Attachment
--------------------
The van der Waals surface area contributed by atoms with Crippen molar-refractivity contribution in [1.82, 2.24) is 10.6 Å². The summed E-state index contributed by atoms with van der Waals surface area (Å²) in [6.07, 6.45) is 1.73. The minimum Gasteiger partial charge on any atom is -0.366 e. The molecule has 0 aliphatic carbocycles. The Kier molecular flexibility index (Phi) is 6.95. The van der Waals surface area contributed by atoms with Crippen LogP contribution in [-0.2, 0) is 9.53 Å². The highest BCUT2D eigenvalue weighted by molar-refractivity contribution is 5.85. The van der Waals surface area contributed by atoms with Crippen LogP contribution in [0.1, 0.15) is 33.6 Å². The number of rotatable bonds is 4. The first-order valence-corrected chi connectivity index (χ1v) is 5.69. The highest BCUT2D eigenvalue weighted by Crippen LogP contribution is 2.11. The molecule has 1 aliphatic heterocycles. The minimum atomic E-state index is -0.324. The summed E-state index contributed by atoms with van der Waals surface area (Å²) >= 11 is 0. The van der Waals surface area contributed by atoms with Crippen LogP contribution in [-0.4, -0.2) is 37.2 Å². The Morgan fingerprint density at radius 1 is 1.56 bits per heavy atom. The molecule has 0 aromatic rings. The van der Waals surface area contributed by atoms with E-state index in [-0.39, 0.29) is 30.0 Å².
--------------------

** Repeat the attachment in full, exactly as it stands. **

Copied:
The van der Waals surface area contributed by atoms with Crippen molar-refractivity contribution in [1.82, 2.24) is 10.6 Å². The summed E-state index contributed by atoms with van der Waals surface area (Å²) in [6.07, 6.45) is 1.73. The minimum Gasteiger partial charge on any atom is -0.366 e. The molecule has 0 aliphatic carbocycles. The Kier molecular flexibility index (Phi) is 6.95. The van der Waals surface area contributed by atoms with Crippen LogP contribution in [-0.2, 0) is 9.53 Å². The highest BCUT2D eigenvalue weighted by molar-refractivity contribution is 5.85. The van der Waals surface area contributed by atoms with Crippen LogP contribution in [0.1, 0.15) is 33.6 Å². The number of rotatable bonds is 4. The first-order valence-corrected chi connectivity index (χ1v) is 5.69. The highest BCUT2D eigenvalue weighted by Crippen LogP contribution is 2.11. The molecule has 1 aliphatic heterocycles. The minimum atomic E-state index is -0.324. The summed E-state index contributed by atoms with van der Waals surface area (Å²) >= 11 is 0. The van der Waals surface area contributed by atoms with Crippen LogP contribution in [-0.4, -0.2) is 37.2 Å². The Morgan fingerprint density at radius 1 is 1.56 bits per heavy atom. The molecule has 0 aromatic rings. The van der Waals surface area contributed by atoms with E-state index in [-0.39, 0.29) is 30.0 Å².